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Maximum-Security Landscaping

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By Joel M. Lerner
Saturday, August 1, 2009

Personal security is always on our minds, especially at home. We double-lock our doors, arm our homes with security systems and motion-sensor lights, and even install bars on our windows. But not many of us think about landscape design as a way to protect our homes from intruders.

The right plants, in fact, can provide an effective additional layer of security. Planting and maintaining our gardens for security can enhance an attractive landscape by opening clear sight lines across the property or by screening areas that we don't want exposed for all to see.

Shoring up your property's defenses does require some planning, time and, yes, money. Here are some guidelines that I use when developing a landscape design with security in mind.

One of the most reliable ways to secure your landscape is to plant thorny thicket hedges, which can create impenetrable barriers. They provide security at the edge of properties or in dark corners close to the house where a prowler could enter. If you don't require a tall barrier, keep shrubs pruned to three feet or lower for good visibility. Elevate tree limbs at least eight feet above the ground so you won't walk into low-hanging branches and poke yourself in the eye.

Shrubs provide privacy, but they can also give cover to unlawful activity if they get too big, and you might have to remove or cut them to keep areas secure. Foundation plantings should be kept low. Use dwarf conifers, such as bird's nest spruces; low growing shrubs, such as English yews and globose blue spruces (Picea pungens), also known as "Glauca Globosa"; or thorny plants that stay small, about three to four feet high and wide. One shrub that people aren't likely to hide behind, with its tight mass of thorny leaves, is Rotunda Chinese holly.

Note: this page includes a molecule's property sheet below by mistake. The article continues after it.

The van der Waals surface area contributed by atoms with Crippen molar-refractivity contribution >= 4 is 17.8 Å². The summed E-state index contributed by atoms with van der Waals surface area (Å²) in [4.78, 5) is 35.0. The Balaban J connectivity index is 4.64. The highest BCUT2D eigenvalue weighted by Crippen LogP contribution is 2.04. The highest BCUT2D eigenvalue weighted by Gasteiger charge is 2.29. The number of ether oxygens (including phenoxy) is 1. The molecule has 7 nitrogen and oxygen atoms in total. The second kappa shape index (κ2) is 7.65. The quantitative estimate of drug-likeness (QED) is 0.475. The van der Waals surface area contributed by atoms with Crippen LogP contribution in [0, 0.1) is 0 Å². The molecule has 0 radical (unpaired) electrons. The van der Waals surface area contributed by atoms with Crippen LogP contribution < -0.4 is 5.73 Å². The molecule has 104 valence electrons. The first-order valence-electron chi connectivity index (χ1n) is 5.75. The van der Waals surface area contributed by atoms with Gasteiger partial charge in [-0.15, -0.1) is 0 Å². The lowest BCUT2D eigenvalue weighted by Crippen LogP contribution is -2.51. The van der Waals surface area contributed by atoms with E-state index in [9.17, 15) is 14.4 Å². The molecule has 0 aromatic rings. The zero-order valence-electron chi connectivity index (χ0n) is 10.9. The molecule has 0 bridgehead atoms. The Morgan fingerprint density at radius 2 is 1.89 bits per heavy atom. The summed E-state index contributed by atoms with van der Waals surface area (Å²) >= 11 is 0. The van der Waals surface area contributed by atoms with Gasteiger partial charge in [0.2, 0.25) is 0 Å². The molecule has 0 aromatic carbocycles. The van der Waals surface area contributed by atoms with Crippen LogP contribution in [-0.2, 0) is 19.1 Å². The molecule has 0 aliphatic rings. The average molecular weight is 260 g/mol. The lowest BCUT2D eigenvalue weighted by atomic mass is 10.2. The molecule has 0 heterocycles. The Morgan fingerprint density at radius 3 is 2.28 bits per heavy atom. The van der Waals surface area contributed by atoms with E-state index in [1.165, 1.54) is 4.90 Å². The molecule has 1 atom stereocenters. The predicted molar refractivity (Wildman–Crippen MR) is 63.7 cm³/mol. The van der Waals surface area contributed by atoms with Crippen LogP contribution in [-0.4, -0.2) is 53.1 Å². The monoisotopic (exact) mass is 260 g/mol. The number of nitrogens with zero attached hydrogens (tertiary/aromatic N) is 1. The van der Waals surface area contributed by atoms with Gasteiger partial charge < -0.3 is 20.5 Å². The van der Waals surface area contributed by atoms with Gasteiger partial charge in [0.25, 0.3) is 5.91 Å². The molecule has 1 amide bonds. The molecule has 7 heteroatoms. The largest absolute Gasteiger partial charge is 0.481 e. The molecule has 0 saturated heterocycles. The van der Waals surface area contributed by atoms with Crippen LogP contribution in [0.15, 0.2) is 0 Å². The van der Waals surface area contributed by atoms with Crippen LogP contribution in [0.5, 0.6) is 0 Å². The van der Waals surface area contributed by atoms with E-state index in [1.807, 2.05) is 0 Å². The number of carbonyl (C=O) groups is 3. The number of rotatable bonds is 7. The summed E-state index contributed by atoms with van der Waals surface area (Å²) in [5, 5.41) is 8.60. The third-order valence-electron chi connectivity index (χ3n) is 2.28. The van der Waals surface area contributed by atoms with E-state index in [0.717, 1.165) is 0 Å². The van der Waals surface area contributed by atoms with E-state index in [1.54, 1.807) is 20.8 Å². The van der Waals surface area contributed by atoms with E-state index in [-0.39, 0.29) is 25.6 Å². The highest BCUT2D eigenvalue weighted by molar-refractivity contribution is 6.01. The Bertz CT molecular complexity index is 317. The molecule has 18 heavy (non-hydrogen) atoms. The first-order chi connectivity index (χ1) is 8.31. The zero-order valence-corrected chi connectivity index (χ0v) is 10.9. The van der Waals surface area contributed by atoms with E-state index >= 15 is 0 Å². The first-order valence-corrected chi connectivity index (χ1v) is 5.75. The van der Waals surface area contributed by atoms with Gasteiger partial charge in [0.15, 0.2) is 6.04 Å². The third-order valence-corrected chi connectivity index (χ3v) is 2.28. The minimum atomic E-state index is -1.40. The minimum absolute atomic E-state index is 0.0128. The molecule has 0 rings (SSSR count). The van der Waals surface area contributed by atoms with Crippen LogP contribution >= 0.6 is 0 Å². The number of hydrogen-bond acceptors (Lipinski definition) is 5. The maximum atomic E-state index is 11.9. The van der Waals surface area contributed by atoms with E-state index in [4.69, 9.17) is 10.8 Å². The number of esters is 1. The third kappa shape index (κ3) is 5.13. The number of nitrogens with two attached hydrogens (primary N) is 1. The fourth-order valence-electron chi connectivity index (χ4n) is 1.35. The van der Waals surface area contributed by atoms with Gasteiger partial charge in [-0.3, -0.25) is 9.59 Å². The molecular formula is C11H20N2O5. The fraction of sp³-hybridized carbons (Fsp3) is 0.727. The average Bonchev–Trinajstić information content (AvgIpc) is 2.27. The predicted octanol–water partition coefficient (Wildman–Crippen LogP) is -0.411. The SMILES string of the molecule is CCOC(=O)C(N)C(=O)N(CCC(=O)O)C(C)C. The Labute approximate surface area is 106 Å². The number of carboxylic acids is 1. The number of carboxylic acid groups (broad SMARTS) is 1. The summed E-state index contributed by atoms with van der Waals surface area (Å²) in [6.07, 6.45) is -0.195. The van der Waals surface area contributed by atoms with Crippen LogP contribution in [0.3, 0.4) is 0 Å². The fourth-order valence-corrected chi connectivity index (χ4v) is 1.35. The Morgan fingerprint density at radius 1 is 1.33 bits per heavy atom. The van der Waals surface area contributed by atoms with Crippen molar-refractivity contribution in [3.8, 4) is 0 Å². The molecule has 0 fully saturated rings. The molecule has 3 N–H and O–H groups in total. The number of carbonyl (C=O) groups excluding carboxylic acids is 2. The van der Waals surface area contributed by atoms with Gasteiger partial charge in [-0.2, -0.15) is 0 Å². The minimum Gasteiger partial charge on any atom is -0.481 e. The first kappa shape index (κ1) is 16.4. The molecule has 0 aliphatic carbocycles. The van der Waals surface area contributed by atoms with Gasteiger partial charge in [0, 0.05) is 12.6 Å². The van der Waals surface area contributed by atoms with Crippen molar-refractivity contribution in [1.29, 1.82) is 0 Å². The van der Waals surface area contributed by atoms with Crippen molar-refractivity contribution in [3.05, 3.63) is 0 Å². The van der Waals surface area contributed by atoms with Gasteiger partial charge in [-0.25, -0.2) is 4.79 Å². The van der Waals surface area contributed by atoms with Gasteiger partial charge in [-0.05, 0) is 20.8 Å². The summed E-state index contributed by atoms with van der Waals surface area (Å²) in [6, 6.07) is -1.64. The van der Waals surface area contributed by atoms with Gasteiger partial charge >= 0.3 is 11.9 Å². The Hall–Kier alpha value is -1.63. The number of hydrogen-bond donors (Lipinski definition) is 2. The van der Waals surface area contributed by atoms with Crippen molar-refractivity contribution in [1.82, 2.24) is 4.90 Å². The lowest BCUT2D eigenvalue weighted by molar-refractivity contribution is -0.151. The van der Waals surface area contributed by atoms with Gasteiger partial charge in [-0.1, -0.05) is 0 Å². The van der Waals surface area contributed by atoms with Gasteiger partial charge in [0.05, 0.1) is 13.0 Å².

Shrubs should not cover windows, as that can allow an intruder to enter your home unseen. A common mistake is covering windows from the outside so that others can't see into the house. In fact, this creates a security risk because you can't see out, and intruders can stand between shrubs and windows, peering in without being seen from the street.

If you're designing shrubs as hedges, or accents in flowering borders, there are several types that are likely to wound intruders, including hardy oranges (Poncirus trifoliata), pyracanthas and devil's walking stick (Aralia spinosa). Don't plant these where children play, climb or dig with their hands. These shrubs can draw blood. Thorny plants tend to collect trash and leaves, so make sure you wear gloves when removing debris that gets caught in the branches.

Always ascertain a plant's growth habit, or size at full maturity, before buying it, making sure it is in scale with your house. Some homes can make do with a single row of hardy oranges, which can reach 10 feet in height. For others, more extensive planting might be required, such as an entire grove of devil's walking sticks. As with all plants, growth depends on sun and type of soil.

Pruning these thorny shrubs, of course, poses a special challenge. Be sure to wear thick gloves, long sleeves, long pants and sturdy shoes. Remember that selective pruning yields the best results. Cut one-third of the oldest wood out, leaving the lower, younger growth. It can be time-consuming to prune a hedge this way, but it is without a doubt the best method. Low plants, such as Rotunda Chinese hollies and Virginia rose (R. virginiana) might never need pruning if planted four feet apart.

The following are several other ways to secure your property.

-- Fences or walls. Think about security when erecting walls and fences in your garden. It might dictate where they are installed and how high they should be. Securing an area requires complete enclosure and possibly a structure eight to 10 feet high. Most local building codes allow only six to seven feet, unless you obtain a variance. Vines on walls can help discourage graffiti.

To minimize the possibility that your barriers will conceal intruders, consider picket fences, lattice with large openings, walls with open patterns or another see-through design, such as chain link.


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© 2009 The Washington Post Company

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